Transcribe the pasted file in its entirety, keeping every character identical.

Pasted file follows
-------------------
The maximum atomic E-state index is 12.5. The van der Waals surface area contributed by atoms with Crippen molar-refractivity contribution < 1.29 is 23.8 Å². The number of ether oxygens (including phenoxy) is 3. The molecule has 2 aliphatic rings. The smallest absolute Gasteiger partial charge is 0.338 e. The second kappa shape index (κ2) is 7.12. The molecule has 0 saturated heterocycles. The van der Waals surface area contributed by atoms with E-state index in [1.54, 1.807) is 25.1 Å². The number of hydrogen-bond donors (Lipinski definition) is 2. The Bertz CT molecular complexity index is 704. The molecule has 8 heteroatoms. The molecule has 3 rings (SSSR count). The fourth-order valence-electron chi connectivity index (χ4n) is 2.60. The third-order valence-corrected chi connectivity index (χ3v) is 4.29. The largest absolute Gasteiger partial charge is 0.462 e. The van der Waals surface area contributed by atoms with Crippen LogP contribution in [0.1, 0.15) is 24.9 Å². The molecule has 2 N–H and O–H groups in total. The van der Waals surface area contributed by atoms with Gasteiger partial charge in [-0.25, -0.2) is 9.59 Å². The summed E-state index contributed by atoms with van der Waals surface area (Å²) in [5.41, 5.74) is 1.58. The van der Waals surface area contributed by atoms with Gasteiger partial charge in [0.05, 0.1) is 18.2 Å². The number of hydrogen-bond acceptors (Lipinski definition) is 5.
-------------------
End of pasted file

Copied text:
The maximum atomic E-state index is 12.5. The van der Waals surface area contributed by atoms with Crippen molar-refractivity contribution < 1.29 is 23.8 Å². The number of ether oxygens (including phenoxy) is 3. The molecule has 2 aliphatic rings. The smallest absolute Gasteiger partial charge is 0.338 e. The second kappa shape index (κ2) is 7.12. The molecule has 0 saturated heterocycles. The van der Waals surface area contributed by atoms with E-state index in [1.54, 1.807) is 25.1 Å². The number of hydrogen-bond donors (Lipinski definition) is 2. The Bertz CT molecular complexity index is 704. The molecule has 8 heteroatoms. The molecule has 3 rings (SSSR count). The fourth-order valence-electron chi connectivity index (χ4n) is 2.60. The third-order valence-corrected chi connectivity index (χ3v) is 4.29. The largest absolute Gasteiger partial charge is 0.462 e. The van der Waals surface area contributed by atoms with Crippen LogP contribution in [0.1, 0.15) is 24.9 Å². The molecule has 2 N–H and O–H groups in total. The van der Waals surface area contributed by atoms with Gasteiger partial charge in [-0.25, -0.2) is 9.59 Å². The summed E-state index contributed by atoms with van der Waals surface area (Å²) in [5.41, 5.74) is 1.58. The van der Waals surface area contributed by atoms with Gasteiger partial charge in [0.05, 0.1) is 18.2 Å². The number of hydrogen-bond acceptors (Lipinski definition) is 5.